LinkedIn discontinues Stories feature in favor of 'short-form video format'
Microsoft-owned networking platform LinkedIn recently announced that it is shutting down its Stories feature that allowed users to post content that disappears after 24 hours, just like Instagram and Snapchat stories. The company Tuesday said that it is replacing the outgoing feature with a "reimagined video experience" across LinkedIn that aspires to be "richer and more conversational." Here are the details.
In a blog post about the discontinuation of Stories, LinkedIn's Senior Director of Product, Liz Li, said that Stories were introduced last year as a way to share quick, casual video-format updates. LinkedIn was rather late to the party since Snapchat conceptualized the Stories concept in 2013 and it has since been shamelessly replicated by Facebook, WhatsApp, Instagram, YouTube, Skype, and TikTok, among others.
Li claimed that in the year that Stories were available on LinkedIn, the platform "learned a lot." In a bid to "embrace mixed media... and integrate it more tightly with your professional identity," LinkedIn has decided to discontinue stories at the end of September. Additionally, any advertising campaigns that inserted ads between users' stories scheduled to continue beyond September will be discontinued.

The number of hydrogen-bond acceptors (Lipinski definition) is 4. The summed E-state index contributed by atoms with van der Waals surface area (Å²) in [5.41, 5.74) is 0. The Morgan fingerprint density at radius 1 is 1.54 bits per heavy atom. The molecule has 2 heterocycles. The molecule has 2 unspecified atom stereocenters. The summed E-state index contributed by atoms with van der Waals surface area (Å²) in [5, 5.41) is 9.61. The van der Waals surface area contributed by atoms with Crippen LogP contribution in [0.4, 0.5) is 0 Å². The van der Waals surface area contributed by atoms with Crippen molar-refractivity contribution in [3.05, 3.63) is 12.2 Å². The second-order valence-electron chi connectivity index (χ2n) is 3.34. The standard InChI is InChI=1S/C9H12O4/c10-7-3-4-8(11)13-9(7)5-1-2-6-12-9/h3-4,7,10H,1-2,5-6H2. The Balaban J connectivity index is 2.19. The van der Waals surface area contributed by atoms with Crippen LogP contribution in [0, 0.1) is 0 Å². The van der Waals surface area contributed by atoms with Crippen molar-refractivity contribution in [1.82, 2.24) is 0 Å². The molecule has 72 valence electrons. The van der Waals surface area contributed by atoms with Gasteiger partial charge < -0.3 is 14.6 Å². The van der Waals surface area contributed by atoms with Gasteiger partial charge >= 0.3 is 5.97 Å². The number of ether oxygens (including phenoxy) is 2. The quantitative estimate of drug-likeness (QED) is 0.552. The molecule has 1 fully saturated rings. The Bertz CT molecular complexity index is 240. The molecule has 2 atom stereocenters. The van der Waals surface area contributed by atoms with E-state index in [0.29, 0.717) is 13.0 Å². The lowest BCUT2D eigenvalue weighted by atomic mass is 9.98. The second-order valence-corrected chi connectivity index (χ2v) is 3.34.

With stories gone, LinkedIn will be pivoting towards a "short-form, rich, interactive video format" with relative permanence. Li noted that people want to create lasting videos that tell their professional stories in a personal way that showcases the person's personality and expertise. It will be interesting to see how LinkedIn adds such videos to user profiles.
That said, LinkedIn followed in the footsteps of Twitter that also recently discontinued its ephemeral tweets feature called Twitter Fleets. The microblogging platform has since replaced Fleets with its Clubhouse clone called Twitter Spaces that promises to be more engaging with monetization opportunities opening up in the coming months. In case you're curious, LinkedIn is also developing its variation of Clubhouse's audio-based discussion platform.